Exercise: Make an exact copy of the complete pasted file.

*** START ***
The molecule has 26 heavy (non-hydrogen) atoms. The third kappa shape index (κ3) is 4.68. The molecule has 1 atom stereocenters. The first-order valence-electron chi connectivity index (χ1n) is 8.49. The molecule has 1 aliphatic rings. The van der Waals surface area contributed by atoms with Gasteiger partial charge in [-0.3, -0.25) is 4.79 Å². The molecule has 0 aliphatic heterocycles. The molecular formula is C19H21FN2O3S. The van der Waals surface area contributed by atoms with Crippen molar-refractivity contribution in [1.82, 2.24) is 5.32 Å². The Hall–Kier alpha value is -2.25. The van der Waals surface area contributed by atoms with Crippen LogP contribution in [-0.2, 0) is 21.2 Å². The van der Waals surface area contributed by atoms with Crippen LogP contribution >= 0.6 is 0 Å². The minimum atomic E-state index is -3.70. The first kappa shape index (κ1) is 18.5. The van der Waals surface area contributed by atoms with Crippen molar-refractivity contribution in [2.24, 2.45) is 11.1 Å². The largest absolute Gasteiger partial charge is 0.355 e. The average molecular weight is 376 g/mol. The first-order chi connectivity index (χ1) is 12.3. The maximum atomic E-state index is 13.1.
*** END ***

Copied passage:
The molecule has 26 heavy (non-hydrogen) atoms. The third kappa shape index (κ3) is 4.68. The molecule has 1 atom stereocenters. The first-order valence-electron chi connectivity index (χ1n) is 8.49. The molecule has 1 aliphatic rings. The van der Waals surface area contributed by atoms with Gasteiger partial charge in [-0.3, -0.25) is 4.79 Å². The molecule has 0 aliphatic heterocycles. The molecular formula is C19H21FN2O3S. The van der Waals surface area contributed by atoms with Crippen molar-refractivity contribution in [1.82, 2.24) is 5.32 Å². The Hall–Kier alpha value is -2.25. The van der Waals surface area contributed by atoms with Crippen LogP contribution in [-0.2, 0) is 21.2 Å². The van der Waals surface area contributed by atoms with Crippen LogP contribution >= 0.6 is 0 Å². The minimum atomic E-state index is -3.70. The first kappa shape index (κ1) is 18.5. The van der Waals surface area contributed by atoms with Crippen molar-refractivity contribution in [2.24, 2.45) is 11.1 Å². The largest absolute Gasteiger partial charge is 0.355 e. The average molecular weight is 376 g/mol. The first-order chi connectivity index (χ1) is 12.3. The maximum atomic E-state index is 13.1.